3. A consumer can challenge an unfair term and seek redress through the courts, if unsatisfied with the business’s response after following its complaints procedures. The CMA, Trading Standards Services and other relevant bodies also have powers to pursue legal action to stop businesses using terms and notices that are unfair. If necessary, this can be achieved by seeking a court order.
4. Consumers who have experienced a problem with a business can get advice from the Citizens Advice consumer service on 03454 040506 or 03454 040505 for Welsh language speakers. Consumers can also report an issue to their local Trading Standards Office.
5. Enquiries on this press release should be directed to Lauren Broughton – firstname.lastname@example.org / 07725 865063
WTA Chair, Andrew Campbell, attended the recent BTIG meeting held at the VB offices in London. Central to the meeting was discussion around the 2018 ONS figures for overseas visitors to the UK. Overall there were 3% fewer overseas visitors to the UK compared to 2017, representing 1.2 million travellers. Spend was 7% down representing £1.6 billion. Research indicates that the uncertainty surrounding Brexit may be a contributable cause, together with a slowdown in the EU economy. That said, the China market was up 16% and is a continuing “star performer” – providing further evidence as to where future marketing efforts for businesses should be channelled.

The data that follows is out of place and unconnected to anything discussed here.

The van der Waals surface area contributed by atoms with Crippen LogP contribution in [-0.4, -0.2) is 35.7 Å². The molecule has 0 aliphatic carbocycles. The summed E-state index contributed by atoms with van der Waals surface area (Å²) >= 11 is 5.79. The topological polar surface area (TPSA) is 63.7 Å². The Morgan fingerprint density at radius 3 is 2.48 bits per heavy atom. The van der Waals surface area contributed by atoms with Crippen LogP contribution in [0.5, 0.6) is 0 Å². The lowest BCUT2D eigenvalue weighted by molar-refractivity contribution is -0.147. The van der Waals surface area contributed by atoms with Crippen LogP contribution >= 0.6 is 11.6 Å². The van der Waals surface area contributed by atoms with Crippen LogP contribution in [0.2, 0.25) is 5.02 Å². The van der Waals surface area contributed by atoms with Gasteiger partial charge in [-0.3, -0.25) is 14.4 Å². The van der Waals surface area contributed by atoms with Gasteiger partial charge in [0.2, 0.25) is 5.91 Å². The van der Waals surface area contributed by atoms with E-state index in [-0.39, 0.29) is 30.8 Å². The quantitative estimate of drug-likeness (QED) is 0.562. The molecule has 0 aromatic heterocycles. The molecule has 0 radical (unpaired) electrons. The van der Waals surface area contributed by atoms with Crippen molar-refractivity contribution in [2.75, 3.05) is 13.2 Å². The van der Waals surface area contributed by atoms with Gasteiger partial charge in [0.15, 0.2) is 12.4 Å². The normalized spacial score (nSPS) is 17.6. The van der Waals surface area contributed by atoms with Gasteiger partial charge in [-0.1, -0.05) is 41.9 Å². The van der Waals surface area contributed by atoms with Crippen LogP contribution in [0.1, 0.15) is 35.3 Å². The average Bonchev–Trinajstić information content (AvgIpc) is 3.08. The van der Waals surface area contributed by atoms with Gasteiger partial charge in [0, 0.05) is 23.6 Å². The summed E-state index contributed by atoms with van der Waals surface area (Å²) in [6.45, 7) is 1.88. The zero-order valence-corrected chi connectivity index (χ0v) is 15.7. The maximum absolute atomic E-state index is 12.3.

Disappointingly, overseas visitor numbers to Wales were 13% down (across all purposes for travel: holiday, business, VFR, miscellaneous) from 2017, although visitor expenditure was 10% up, redressing the 17% downturn in visitor spend experienced during 2017. The statistics raise a concern that during a period of weak UK currency, visitor numbers coming to Wales, not unrealistically, should have been higher. Although many reasons may lie behind this (relating to product or promotion), the WTA has, for the past 12 months, questioned the robustness of research methodology currently employed. In particular the size of the visitor sample being used. It was therefore interesting to note from deliberations yesterday, that due to operational constraints, a smaller sample size was used for the 2018 survey – which might quite possibly have had a bearing on outcomes. If the sample size is down, margins of error can often go up.